Archives For Friendship

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“NO, you be the SPACEMAN!!!  Here, put this ON!”

It didn’t matter that Benjamin didn’t want to be a spaceman. My son had already twisted him into a half nelson and was wrestling a plastic bucket onto his best friend’s head. At five, my son was bossy and inflexible. He had difficulty navigating unstructured situations, like playdates.

Which is a nice way of saying, he was a tyrant. I knew someday, his fierce little warrior soul would have its upside. But someday is a long way off when you’re exhausted from refereeing every playdate.

Even a five-year-old knows his basic civil liberties are being violated when he’s forced to wear an inner tube and dance like a ballerina.

 

One afternoon, I took my son and his best buddy to the neighborhood pizza shop. I mentally prepared myself for a migraine-inducing battle of whose slice was a millimeter larger than whose.

Behind the counter, the pizzeria owner whirled an enormous disc of dough into a velvety umbrella. The boys had already begun bickering.

I pointed excitedly at the Pizza Man.

“Look!”

Both boys turned to look at the Pizza Man, twirling and stretching the dough. They stopped squabbling and stared.

“This is an art form. It takes years of practice! Watch how he never stops, not even for a second!”

They stood, transfixed. With expert hands, the Pizza Man tossed dough high into the air and caught it without breaking his rhythm.

“See how he moves his hand in a circle? It’s all about the hand movement. It’s like putting a spin on a basketball.”

“Wow!” Benjamin said.

“What happens if he drops it?” my son asked.

“That’s just it! He NEVER does,” I answered knowingly.

 

The fact is, good pizza making is an art. It’s also a science – physics, to be exact.

“It’s science, you see? In order to keep the pizza airborne, the optimal motion is a semi-elliptical trajectory. The dough moves through the air at an angle, rather than flying flat!”

Their full-on blank stares jolted me out of my geek moment.

“It’s just SUPER COOL!  Okay, guys, who wants what?”

We munched our pizza, never taking our eyes off the Pizza Man and his magical feat of aerodynamics. The boys were united in a brotherhood of wonderment and a new found appreciation of pizza.

 

Rome wasn’t built in a day.

And so it was with my son and his friendship-making abilities. The art of friendship is as finely nuanced as that of handling pizza dough. Today, at 12, he is a fabulous friend.

He still likes to bring his pals to watch the Pizza Man. It’s a tiny miracle to watch a lump of dough, rigid and unyielding, expand and become flexible in the right hands.

And there is very little in the world that a perfectly made pizza won’t set right.

 

————————————–

This essay was my submission into the Erma Bombeck Writing Competition. I didn’t win, but I was totally stoked to try my hand at writing in a voice different from the one usually found on my blog.

I’ve been submitting my work to other publications lately, which is HUGE for me. I’ve been fortunate to have my work syndicated before, but I don’t usually submit my work to other publications.

Now I am.

I’ve had some really encouraging experiences, sandwiched in between lots of rejections. It’s taken me away from my blog a little bit. If I’m not around, just know that I’m pitching my little heart out, and I’ll be sure to share any good news I have with you.

Oh! Speaking of the competition. I am going to the Erma Bombeck Writers’ Workshop at the end of the month! Woo hoo! I’m not ready to throw up daily at the thought of it, like I felt when I was going to BlogHer. After all, I lost my blog conference virginity already.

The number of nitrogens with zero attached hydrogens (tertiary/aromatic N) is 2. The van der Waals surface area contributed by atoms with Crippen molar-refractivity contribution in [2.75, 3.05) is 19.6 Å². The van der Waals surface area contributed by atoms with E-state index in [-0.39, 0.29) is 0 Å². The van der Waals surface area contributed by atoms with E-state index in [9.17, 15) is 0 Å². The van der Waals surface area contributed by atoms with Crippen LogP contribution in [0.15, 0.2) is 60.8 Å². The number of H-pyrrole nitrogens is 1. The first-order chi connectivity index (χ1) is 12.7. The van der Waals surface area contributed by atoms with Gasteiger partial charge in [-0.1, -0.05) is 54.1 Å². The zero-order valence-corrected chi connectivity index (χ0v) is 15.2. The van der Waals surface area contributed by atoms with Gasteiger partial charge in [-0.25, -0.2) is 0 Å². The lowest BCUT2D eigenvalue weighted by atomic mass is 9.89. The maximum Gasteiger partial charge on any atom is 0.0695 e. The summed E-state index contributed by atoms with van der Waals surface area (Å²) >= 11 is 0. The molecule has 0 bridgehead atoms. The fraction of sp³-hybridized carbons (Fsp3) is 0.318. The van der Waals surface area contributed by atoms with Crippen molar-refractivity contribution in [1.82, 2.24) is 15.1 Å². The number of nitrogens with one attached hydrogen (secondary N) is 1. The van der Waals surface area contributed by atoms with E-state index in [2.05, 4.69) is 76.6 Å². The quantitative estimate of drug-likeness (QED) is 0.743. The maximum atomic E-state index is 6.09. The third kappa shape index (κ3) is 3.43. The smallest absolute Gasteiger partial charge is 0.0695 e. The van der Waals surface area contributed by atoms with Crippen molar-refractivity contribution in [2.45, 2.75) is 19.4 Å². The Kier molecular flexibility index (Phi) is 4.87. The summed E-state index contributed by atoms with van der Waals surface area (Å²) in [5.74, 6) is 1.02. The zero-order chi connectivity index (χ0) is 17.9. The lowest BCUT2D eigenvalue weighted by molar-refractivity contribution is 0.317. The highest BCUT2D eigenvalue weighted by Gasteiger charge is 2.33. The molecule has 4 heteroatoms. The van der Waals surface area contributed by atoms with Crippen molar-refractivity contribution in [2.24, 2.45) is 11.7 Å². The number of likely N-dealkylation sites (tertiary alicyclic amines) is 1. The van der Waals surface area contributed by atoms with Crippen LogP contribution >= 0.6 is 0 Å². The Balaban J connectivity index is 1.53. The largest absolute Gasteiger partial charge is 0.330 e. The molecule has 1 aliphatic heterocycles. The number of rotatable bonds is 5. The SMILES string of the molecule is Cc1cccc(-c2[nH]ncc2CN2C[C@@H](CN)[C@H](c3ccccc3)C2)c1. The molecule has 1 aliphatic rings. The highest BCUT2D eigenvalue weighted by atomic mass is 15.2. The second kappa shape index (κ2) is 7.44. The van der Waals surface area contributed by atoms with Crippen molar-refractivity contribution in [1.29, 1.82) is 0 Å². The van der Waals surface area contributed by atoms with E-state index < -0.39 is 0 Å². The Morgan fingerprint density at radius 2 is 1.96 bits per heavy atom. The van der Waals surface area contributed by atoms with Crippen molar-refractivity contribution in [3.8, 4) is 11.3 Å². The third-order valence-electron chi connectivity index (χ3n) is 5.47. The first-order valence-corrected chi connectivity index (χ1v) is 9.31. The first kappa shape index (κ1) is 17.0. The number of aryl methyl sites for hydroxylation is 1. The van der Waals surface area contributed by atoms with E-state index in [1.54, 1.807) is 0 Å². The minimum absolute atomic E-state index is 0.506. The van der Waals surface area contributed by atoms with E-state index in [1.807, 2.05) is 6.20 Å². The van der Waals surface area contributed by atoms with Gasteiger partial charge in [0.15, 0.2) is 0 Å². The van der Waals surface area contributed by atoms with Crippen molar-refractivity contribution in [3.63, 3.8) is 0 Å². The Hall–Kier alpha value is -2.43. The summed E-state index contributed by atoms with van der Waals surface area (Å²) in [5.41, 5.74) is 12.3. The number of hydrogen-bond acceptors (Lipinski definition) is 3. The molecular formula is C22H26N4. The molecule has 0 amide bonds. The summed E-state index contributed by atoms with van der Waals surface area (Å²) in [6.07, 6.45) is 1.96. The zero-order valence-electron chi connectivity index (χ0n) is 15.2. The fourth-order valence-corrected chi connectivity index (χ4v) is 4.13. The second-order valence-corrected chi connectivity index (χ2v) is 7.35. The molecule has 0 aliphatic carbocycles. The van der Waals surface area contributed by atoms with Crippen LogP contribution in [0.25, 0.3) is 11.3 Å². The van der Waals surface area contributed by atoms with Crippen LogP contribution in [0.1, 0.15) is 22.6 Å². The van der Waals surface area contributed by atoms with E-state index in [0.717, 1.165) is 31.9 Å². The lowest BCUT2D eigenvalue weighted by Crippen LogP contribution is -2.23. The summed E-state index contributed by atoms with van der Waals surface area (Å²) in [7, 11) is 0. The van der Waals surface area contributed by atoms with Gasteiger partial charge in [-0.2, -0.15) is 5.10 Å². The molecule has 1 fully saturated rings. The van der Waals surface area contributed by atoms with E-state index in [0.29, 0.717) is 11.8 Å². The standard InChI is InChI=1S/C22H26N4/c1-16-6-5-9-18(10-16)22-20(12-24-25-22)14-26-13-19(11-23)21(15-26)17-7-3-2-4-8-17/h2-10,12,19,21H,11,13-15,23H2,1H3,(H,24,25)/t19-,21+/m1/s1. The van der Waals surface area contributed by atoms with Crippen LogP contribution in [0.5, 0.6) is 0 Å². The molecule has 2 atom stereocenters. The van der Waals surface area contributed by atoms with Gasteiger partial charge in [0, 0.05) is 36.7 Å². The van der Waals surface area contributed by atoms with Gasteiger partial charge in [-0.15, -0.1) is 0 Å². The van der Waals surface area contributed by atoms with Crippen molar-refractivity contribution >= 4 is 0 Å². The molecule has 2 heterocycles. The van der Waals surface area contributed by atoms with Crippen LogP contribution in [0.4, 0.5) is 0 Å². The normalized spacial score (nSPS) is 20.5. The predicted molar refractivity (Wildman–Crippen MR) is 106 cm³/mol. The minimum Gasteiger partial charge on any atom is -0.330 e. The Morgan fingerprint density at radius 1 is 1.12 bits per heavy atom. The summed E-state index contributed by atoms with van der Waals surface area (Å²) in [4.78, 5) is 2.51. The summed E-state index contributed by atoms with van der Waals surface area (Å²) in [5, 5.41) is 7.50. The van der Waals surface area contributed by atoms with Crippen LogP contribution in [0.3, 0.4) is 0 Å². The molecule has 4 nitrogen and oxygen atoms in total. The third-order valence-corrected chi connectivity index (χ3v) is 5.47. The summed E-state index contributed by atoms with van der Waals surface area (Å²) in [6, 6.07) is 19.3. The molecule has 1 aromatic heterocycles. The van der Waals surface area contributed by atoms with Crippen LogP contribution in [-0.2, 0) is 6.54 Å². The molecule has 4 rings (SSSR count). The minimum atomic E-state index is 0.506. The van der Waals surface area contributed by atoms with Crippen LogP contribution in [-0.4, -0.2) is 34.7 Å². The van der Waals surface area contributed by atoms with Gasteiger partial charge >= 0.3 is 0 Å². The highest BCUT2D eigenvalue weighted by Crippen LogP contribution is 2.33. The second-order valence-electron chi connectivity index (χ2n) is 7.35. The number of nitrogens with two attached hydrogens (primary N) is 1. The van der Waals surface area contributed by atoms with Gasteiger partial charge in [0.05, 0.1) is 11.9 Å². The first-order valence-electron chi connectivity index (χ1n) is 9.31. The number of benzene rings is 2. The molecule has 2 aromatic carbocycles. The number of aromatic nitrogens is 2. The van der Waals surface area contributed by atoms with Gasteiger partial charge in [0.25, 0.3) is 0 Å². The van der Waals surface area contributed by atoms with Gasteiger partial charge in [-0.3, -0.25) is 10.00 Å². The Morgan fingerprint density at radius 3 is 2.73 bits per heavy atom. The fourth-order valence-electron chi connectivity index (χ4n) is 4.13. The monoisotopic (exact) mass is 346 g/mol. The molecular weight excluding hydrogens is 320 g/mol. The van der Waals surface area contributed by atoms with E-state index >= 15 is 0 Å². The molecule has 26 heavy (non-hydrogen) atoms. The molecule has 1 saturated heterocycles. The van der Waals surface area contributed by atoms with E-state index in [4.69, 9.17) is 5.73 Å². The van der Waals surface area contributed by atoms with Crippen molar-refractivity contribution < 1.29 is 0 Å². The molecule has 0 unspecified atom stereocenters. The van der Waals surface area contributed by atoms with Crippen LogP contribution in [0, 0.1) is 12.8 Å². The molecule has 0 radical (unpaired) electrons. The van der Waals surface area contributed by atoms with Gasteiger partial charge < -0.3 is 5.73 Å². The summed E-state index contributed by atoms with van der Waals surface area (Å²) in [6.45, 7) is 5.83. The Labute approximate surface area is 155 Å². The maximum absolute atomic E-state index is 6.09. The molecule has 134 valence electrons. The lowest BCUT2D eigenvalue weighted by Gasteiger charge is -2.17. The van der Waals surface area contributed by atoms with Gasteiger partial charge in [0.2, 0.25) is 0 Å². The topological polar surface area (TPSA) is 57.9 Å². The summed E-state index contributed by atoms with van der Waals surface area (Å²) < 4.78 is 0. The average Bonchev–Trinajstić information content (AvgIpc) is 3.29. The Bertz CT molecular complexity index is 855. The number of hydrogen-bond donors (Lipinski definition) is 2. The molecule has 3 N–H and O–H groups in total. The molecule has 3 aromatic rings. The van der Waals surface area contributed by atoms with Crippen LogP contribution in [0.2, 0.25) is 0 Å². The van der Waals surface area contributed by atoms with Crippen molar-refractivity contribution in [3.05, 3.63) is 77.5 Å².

It’s only a little daunting, because there are gonna be a WHOLE lot of kick ass humor writers there. This conference sold out like a rock concert in six hours. SIX HOURS. This has to be the most exciting event to hit Dayton, Ohio, since the 2014 conference.

Best of all, I get to room with my redheaded partner in crime, Quirky Chrissy! AND – I’ll be finally meeting two of my most fave online people, Michelle and Lola!

 

I’d say that I’m going to tell you all about it, but what happens in Dayton, stays in Dayton…

 

Anyone else have an intense, willful kid who dominated the other toddlers? How does that turn out? Please tell me they grow up to be CEOs and stuff. 
Can anyone recommend any good lesbian bars in Dayton?
Talk to me. I’m listening. 

 

Join me on Facebook, Instagram, and Twitter  so I can have friends without leaving the house. 

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“Dear Samara,

Would you mind masturbating and mailing me your panties?”

Sincerely,
Franklin Horshucer, Serial Killer

I could hear his heavy breathing. He sounded like Darth Vader with a sinus infection.

 

—-

I had another blog before this one. I didn’t write anything on it. Me and writing – we don’t mix.

When I write, bad things happen. I get addicted to heroin. Stuff like that.

 

I did leave lots of comments, and started receiving emails from bloggers. How the hell did they get my email address?

Most of the emails were creepy. I ignored them.

Wait. What’s this?

“Dear Samara,

May I email you privately? Only if you don’t mind. If you do, I promise never to bother you again. But I am a Nice Guy and I do not breathe like Darth Vader.”

Signed,

Nice Guy

 

I liked him. He was a good writer, and so sweet. The one time I actually wrote something, he told me I was “brilliant.”

His email I answered.

 

We emailed back and forth constantly, all day.

I had a new friend. Someone who considered me a REAL WRITER, a moniker I hadn’t felt entitled to in two decades.

My entire life changed.

I was energized.

The Ex’s ongoing battle for alimony, my bankruptcy, my best friend with cancer, my son’s draining special needs…

I felt like I could conquer anything. After 20 years, I was a writer again!

And then –

Abruptly, radio silence. After a month of 50-plus emails a day.

I panicked. What had I done wrong?

 

 

I realized how lonely I was.

I never thought of myself that way. Constantly surrounded by people, I craved more alone time than I got.

What I didn’t know was how much I needed to connect deeply with another human being; to feel special and important. All this attention lavished on me brought something dead inside me back to life.

And this fierce longing for connection, awoken and now unfulfilled –  was brutal.

 

—-

In 3 days I was headed to Boston to take care of my best friend, my old college roommate, after her mastectomy. Just before I left, my cousin called me with tragic news.